Have you noticed that giving at the leadership level makes up anywhere from 70% to 85% of your Annual Fund? Yet how much time do you spend on strategic cultivation and solicitation of donors who can give $1,000 or more (or whatever your base level is for leadership gifts)? Too often we spend the majority of our time developing direct mail pieces that will inspire people to start giving. Or that mail piece that will move our alumni participation up several percentage points. We worry about what to put on the outside envelope to get people to open the package. We divide and segment until we are blue in the face. We put time in organizing a phonathon and recruiting volunteers. We worry about good addresses and phone numbers and having follow-up material for our phone calls. All of these are time-consuming activities and are important. But for all the effort put in, the results are much less impactful than our leadership gifts.
So what should we do? First, don’t stop mailing and calling. These donors provide the base from which leadership gifts come. But do start spending time on these leadership donors. Here is how:
- Screen your annual donors and develop a list of leadership prospects. Remove these prospects from the regular mailing and phone routine used with other donors. Don’t forget to screen new additions to your constituency as they are added, particularly new parents for educational institutions.
- Plan to see as many as possible of your leadership donors in person to ask for their gift, particularly if you are asking for new leadership gifts or for an increased leadership gift. Ideally each donor would have a personal visit at least every 3 or 4 years. To encourage that process, you could ask for 2, 3 or 4-year pledges at the same level (or increasing). This allows you to work on pledge fulfillment instead of a new gift every time.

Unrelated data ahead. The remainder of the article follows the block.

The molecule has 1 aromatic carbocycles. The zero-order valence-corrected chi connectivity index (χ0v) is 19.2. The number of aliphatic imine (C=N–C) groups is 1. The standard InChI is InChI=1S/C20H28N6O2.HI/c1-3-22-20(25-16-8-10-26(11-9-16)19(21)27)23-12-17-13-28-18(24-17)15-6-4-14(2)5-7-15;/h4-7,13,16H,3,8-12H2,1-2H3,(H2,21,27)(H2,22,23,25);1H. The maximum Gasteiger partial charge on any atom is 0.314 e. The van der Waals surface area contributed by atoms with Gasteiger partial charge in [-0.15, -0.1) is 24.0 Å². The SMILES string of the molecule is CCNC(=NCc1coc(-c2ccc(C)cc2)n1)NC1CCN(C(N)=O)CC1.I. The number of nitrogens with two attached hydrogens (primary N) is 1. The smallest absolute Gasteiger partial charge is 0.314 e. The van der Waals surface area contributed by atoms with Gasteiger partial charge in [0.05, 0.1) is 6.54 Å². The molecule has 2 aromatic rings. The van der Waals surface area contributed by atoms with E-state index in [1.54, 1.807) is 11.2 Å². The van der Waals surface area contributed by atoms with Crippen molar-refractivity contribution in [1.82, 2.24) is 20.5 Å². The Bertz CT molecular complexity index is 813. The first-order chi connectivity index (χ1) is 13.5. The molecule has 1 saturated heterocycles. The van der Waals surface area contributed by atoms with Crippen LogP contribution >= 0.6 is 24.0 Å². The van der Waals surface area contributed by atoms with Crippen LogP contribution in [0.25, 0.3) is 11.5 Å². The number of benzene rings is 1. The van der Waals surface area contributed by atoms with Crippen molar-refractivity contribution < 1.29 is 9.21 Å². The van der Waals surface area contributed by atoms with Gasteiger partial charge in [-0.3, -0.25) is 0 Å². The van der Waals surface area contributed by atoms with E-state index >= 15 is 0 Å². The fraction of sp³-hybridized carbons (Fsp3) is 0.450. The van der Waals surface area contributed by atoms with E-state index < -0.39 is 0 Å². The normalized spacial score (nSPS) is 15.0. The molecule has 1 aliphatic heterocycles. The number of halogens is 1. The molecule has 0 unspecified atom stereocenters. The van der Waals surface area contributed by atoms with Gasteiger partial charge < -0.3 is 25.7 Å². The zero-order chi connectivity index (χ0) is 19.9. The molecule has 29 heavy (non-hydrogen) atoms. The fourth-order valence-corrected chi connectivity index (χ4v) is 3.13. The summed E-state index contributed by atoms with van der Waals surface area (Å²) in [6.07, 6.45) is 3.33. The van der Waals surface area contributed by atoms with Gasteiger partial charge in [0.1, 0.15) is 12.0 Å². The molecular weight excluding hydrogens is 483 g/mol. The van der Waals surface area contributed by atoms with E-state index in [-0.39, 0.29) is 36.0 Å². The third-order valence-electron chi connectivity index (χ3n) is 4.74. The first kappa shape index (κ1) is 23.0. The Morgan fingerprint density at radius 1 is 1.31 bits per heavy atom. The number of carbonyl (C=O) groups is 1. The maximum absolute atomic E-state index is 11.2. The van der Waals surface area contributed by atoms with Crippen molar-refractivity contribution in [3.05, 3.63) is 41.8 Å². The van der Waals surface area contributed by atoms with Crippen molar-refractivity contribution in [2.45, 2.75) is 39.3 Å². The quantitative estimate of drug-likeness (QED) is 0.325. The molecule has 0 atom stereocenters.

- Ask for a specific amount. Encourage prospects to join a particular level with a gift of a particular amount or to consider a gift in a particular range. This helps the prospect understand exactly what you are asking.
- Host an annual or biannual stewardship event for the leadership society. If your donors are largely local, an annual dinner can be an excellent way to honor their contributions and keep them in touch with the organization. If most of the donors are out of town, a weekend for those donors with the focus on your institution can help to build solid and continuing relationships.
- Consider an occasional letter from the CEO to these donors to keep them informed about your institution and to engage them further. Sometimes called an Insider’s Letter, the content can be upcoming news so they are the first to hear. It could be a more in-depth presentation of something in the regular magazine or newsletter. Or it could be something only they will know.
Careful and focused attention on your leadership giving society can reap rewards not only for your Annual Fund, but for future capital, program and endowment campaigns and opportunities.